Coast live oak woodlands are common in the Elkhorn Slough watershed. At Elkhorn Slough NERR, the overstory is made up exclusively of coast live oak, and common native understory plants include poison oak, sword fern, California blackberry, hedge nettle, snowberry, coffeeberry, beeplant, and miner’s lettuce. The California Wildlife Habitat Relationships System lists over 200 animal species, including mammals and a wide range of birds, that live in or otherwise use coastal oak woodlands in Monterey County. In the Elkhorn Slough watershed these include nesting white tailed kites and golden eagles, and seasonally, Santa Cruz Long-toed Salamanders.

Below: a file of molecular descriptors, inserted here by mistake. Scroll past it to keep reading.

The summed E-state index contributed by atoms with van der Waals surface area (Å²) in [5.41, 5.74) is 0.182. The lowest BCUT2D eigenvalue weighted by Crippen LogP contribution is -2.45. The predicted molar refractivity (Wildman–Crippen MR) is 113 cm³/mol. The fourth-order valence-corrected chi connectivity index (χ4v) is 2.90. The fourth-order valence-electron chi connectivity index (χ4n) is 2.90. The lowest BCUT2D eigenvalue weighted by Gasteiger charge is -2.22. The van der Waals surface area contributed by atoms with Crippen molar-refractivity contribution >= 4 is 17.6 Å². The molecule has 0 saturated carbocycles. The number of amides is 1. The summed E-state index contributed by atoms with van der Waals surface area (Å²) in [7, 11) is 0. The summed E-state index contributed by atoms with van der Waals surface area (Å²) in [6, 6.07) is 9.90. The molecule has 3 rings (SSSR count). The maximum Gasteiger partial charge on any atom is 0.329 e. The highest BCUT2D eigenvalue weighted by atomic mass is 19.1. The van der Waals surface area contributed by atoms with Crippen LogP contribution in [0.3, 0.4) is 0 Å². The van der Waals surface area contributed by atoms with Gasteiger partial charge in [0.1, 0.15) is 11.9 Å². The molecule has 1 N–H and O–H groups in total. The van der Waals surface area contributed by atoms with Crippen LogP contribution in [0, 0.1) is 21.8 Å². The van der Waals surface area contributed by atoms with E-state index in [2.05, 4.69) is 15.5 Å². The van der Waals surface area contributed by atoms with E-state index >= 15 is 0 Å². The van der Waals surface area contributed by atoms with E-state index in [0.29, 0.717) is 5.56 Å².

The Elkhorn Slough NERR has been successfully restoring coast live oak trees for over fifteen years. In the 1990s, staff, volunteers, and work crews removed a 13-acre exotic eucalyptus grove on the northern portion of the Reserve and, in its place, planted thousands of coast live oak acorns. Today, an open oak woodland, interspersed with scrub and grassland habitat, is developing in the area.
Volunteers, school groups, and staff have also successfully planted hundreds of oaks elsewhere on the Reserve, restoring widely scattered oak trees known to have existed historically, but lost during the mid-1900s. More recently, as previously planted oaks have begun to mature, Reserve stewards have focused on oak understory restoration projects. We have successfully removed acres of invasive Cape ivy and English ivy (shown below), and we are currently experimenting with native shrub, forb, and grass plantings.
Current Stewardship Projects: